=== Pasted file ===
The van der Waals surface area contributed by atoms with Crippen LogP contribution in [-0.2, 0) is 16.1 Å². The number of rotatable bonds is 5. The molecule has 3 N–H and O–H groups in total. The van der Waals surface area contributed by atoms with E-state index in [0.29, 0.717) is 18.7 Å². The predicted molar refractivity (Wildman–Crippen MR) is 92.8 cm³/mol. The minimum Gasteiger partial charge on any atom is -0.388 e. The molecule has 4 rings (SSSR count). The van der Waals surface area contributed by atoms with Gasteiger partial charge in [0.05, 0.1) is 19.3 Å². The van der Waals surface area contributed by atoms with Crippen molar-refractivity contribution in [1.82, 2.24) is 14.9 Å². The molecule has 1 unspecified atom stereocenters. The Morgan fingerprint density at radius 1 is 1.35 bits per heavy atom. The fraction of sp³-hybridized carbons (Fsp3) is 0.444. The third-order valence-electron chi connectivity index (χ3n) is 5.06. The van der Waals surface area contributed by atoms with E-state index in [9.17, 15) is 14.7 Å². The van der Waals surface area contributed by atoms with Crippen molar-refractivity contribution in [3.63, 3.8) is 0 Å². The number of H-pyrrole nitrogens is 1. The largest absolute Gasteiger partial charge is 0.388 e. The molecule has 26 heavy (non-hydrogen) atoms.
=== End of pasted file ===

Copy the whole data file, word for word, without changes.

The van der Waals surface area contributed by atoms with Crippen LogP contribution in [-0.2, 0) is 16.1 Å². The number of rotatable bonds is 5. The molecule has 3 N–H and O–H groups in total. The van der Waals surface area contributed by atoms with E-state index in [0.29, 0.717) is 18.7 Å². The predicted molar refractivity (Wildman–Crippen MR) is 92.8 cm³/mol. The minimum Gasteiger partial charge on any atom is -0.388 e. The molecule has 4 rings (SSSR count). The van der Waals surface area contributed by atoms with Gasteiger partial charge in [0.05, 0.1) is 19.3 Å². The van der Waals surface area contributed by atoms with Crippen molar-refractivity contribution in [1.82, 2.24) is 14.9 Å². The molecule has 1 unspecified atom stereocenters. The Morgan fingerprint density at radius 1 is 1.35 bits per heavy atom. The fraction of sp³-hybridized carbons (Fsp3) is 0.444. The third-order valence-electron chi connectivity index (χ3n) is 5.06. The van der Waals surface area contributed by atoms with E-state index in [9.17, 15) is 14.7 Å². The van der Waals surface area contributed by atoms with Crippen molar-refractivity contribution in [3.63, 3.8) is 0 Å². The number of H-pyrrole nitrogens is 1. The largest absolute Gasteiger partial charge is 0.388 e. The molecule has 26 heavy (non-hydrogen) atoms.